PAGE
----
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5 Mar 2020

The heart of our Garden is getting an upgrade

To kick off the exciting construction of the new National Herbarium of NSW at the Australian Botanic Garden Mount Annan later this year, the Garden's Nursery will undergo a complete upgrade for the first time in 30 years. 

Building a new Nursery and Herbarium

The new National Herbarium of NSW will be built on the footprint of a large proportion of the Garden’s production Nursery. This month the exciting first stage of the Nursery rebuild will get underway, leading to the rebuild of production spaces to the west of our current nursery, near the Mount Annan Drive entry. ​ 

The new 6,400m2 production space will have new structures that can meet the future needs of our Garden’s horticulture, research and conservation initiatives. Industry best practice irrigation and nursery structures will lead to improved plant growth, plant conservation outcomes and water saving outcomes.

Significantly, the Nursery and the collections at the Australian PlantBank and the new Herbarium will strengthen the organisation‘s collaboration, plant conservation credentials and capacity through the new Australian Institute of Botanical Science.

The heart of Botanic Gardens

Plant nurseries are fundamental to the operation of botanic gardens with the propagation of plants key to growing plants to display, conserve and protect.

John Siemon is the Acting Director of Horticulture at the Australian Botanic Garden Mount Annan and he says maintaining Australia’s largest botanic garden is a huge job. 

"Our Nursery is the heart of the Australian Botanic Garden Mount Annan, many of our plants are grown from seeds safeguarded inside the Australian PlantBank adjacent to the Nursery," says John. 

Over the years, scientists and horticulturists at the Australian Botanic Garden Mount Annan Nursery have also dramatically increased the number of threatened species they are propagating, growing and returning back into the wild. 

Thousands of plants are planted at the Australian Botanic Garden Mount Annan every year that are grown in the Nursery
John Siemon, A/Director Horticulture Australian Botanic Garden Mount Annan

From humble beginnings 

The Australian Botanic Garden’s first collections were initiated at the Royal Botanic Garden Sydney around 1985. These were supplemented shortly thereafter by a major plant expedition to Western Australia, which was the beginning of an accumulation of wild-sourced, known-provenanced native diversity.

"Construction of the Garden was just starting, so temporary holding yards were established for the plant stock," says John. 

"The collections were progressively assembled in rather archaic and ad hoc infrastructure, with shade structures built to protect sensitive plants in one of several depots around the site," says John. 

The main construction office was where the Macarthur Centre for Sustainable Living’s Visitor Centre currently stands.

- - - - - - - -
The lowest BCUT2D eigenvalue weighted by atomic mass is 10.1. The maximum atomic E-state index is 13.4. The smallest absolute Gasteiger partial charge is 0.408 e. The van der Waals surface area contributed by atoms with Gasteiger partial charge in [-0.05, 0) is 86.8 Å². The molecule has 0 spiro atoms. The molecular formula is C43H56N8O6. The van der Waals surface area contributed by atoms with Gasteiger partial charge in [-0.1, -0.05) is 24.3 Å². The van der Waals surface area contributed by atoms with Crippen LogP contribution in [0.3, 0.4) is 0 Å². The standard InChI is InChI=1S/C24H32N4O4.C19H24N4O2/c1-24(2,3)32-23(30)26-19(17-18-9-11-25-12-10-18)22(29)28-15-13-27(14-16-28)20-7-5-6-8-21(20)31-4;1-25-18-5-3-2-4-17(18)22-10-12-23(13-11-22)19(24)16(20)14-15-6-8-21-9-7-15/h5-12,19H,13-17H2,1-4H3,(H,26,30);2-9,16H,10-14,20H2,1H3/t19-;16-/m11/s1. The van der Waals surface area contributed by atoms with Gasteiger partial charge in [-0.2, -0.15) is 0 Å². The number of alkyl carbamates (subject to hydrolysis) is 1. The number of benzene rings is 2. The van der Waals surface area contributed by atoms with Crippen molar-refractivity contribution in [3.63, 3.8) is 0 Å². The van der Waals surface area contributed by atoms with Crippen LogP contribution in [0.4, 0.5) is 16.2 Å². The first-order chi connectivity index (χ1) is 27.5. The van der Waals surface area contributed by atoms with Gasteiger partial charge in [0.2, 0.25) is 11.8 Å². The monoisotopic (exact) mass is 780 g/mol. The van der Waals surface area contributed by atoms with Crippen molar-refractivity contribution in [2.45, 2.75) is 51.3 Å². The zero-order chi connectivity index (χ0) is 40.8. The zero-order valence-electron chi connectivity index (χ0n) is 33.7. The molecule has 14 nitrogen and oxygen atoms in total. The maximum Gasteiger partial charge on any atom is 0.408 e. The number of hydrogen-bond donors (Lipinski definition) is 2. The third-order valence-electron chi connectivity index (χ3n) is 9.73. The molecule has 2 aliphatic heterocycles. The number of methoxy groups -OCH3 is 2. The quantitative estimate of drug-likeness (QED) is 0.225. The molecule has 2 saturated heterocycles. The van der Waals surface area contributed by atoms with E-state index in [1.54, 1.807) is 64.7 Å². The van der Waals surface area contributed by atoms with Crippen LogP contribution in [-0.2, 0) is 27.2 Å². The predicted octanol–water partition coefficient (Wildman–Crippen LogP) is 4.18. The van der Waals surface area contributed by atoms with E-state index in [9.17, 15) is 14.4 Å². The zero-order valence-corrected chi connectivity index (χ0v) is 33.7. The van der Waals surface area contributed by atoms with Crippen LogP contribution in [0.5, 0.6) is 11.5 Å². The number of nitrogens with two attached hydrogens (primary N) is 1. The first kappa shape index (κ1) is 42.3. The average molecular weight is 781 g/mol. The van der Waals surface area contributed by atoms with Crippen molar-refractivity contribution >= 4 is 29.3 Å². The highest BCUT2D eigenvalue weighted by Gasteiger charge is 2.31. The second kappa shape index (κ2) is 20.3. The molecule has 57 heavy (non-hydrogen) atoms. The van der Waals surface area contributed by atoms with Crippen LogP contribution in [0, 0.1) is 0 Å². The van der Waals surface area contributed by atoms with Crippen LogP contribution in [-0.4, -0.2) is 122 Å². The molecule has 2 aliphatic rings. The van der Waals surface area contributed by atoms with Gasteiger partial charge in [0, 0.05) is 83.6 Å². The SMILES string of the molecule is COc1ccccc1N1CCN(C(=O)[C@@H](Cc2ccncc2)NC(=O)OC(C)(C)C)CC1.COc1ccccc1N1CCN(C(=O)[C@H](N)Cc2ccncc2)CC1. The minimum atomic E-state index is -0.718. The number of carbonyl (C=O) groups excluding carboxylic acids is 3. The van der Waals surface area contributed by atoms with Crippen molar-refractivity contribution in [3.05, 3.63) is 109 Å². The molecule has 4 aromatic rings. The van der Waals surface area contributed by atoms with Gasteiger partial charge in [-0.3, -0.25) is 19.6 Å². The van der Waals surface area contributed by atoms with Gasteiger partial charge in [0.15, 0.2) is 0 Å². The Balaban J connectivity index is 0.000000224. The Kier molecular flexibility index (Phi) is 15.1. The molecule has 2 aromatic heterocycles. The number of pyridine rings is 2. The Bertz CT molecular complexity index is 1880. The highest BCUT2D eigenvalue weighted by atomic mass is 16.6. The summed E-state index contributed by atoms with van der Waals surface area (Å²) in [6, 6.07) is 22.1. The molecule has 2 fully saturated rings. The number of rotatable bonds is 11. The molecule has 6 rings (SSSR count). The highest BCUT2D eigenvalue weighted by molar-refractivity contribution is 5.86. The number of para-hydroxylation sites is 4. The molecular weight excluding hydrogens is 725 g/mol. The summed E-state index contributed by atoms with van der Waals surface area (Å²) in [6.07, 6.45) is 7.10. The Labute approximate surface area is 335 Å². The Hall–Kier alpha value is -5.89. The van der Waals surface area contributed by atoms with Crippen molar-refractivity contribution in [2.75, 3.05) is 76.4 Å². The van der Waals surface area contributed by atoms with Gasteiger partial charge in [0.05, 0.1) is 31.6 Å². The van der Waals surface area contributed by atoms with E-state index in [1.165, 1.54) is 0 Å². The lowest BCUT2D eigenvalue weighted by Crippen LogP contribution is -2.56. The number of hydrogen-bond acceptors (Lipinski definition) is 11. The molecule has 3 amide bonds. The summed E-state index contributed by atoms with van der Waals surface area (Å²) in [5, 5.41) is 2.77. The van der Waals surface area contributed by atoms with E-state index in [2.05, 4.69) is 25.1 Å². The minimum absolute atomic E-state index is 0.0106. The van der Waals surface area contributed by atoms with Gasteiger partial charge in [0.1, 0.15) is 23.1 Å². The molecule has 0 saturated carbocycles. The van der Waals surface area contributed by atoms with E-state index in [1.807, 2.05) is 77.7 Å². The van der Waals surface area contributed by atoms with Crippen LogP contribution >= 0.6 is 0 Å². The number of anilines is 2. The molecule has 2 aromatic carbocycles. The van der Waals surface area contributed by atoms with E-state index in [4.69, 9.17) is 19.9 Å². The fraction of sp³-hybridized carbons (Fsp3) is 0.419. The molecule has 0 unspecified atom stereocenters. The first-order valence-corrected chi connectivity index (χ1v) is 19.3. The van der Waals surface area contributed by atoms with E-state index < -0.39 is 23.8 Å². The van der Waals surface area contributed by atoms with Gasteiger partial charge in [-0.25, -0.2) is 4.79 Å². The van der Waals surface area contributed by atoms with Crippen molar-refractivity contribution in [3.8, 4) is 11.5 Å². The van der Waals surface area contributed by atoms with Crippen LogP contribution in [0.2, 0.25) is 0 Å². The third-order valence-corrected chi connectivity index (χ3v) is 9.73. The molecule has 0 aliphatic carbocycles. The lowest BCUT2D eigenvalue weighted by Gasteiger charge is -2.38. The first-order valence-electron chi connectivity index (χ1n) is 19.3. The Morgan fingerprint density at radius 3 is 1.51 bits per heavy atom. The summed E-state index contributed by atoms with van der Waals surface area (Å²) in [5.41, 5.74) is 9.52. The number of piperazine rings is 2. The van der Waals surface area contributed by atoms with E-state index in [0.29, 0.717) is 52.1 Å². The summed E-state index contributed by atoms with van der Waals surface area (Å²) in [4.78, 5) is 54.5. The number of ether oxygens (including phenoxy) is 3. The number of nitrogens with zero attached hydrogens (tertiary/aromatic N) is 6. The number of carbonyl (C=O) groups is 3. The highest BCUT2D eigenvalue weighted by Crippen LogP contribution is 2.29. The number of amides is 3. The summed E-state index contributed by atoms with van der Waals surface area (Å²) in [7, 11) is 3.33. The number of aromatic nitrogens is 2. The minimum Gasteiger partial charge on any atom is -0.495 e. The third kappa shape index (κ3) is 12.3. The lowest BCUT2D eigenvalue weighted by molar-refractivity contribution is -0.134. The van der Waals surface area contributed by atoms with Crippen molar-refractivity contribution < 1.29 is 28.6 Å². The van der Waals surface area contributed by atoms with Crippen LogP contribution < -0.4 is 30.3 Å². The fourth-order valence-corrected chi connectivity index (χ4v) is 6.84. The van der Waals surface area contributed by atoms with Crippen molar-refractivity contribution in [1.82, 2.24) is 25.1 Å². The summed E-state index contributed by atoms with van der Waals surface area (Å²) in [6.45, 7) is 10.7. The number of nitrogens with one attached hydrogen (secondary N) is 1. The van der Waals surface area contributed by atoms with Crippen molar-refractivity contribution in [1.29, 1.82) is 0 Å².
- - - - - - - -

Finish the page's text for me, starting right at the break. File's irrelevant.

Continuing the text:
"The nursery headhouse and two propagation greenhouses were ready in 1986, but it wasn’t until electricity and water were connected the following year that onsite propagation began" says John. 

Early in 1987, the main shadehouse, covering 4,500m2 and two tube houses commenced construction. A simple asphalt base was installed six months later, and the plant production spaces really started to take shape.

Nursery construction in the 1980's
Humble operations at the Nursery
Historical photo of the Nursery's operation

Key Nursery upgrade features

The new production area the new Nursery is being built on is 75% of the existing footprint and John says with improved infrastructure and design, the new Nursery will be more productive than ever. 

A key feature of the new Nursery is to replace the current asphalt surfaces with durable concrete surfaces to improve plant hygiene and maintenance outcomes. 

"An accumulation of sand, gravel and moss is hard to remove from asphalt and creates slip hazards and the new concrete surfaces will significantly improve these issues," says John. 

​"Our greatest fear is catastrophic failure of our greenhouse cooling systems in extreme weather conditions, which can perish in minutes on a roasting day," John says. 

"The goal is for this development to provide a diversity of climatic environments – from coastal, desert and rainforest to near-alpine climes – to suit the floristic diversity of plants native to New South Wales and Australia," says John. 

A second stage of redevelopment is being planned, with funding yet to be secured. The new Nursery is due to be relocated and upgraded to the new space by mid-2020 and will make way for the new Herbarium to commence construction.

Current aerial view of the Nursery and Australian PlantBank at the Australian Botanic Garden Mount Annan.

Listen to our Branch Out podcast 

If you're interested in the unique history of the Australian Botanic Garden Mount Annan, listen to the Garden's Branch Out podcast featuring A/Horticulture Director John Siemon and Better Homes and Gardens star Graham Ross below. 

Category: News
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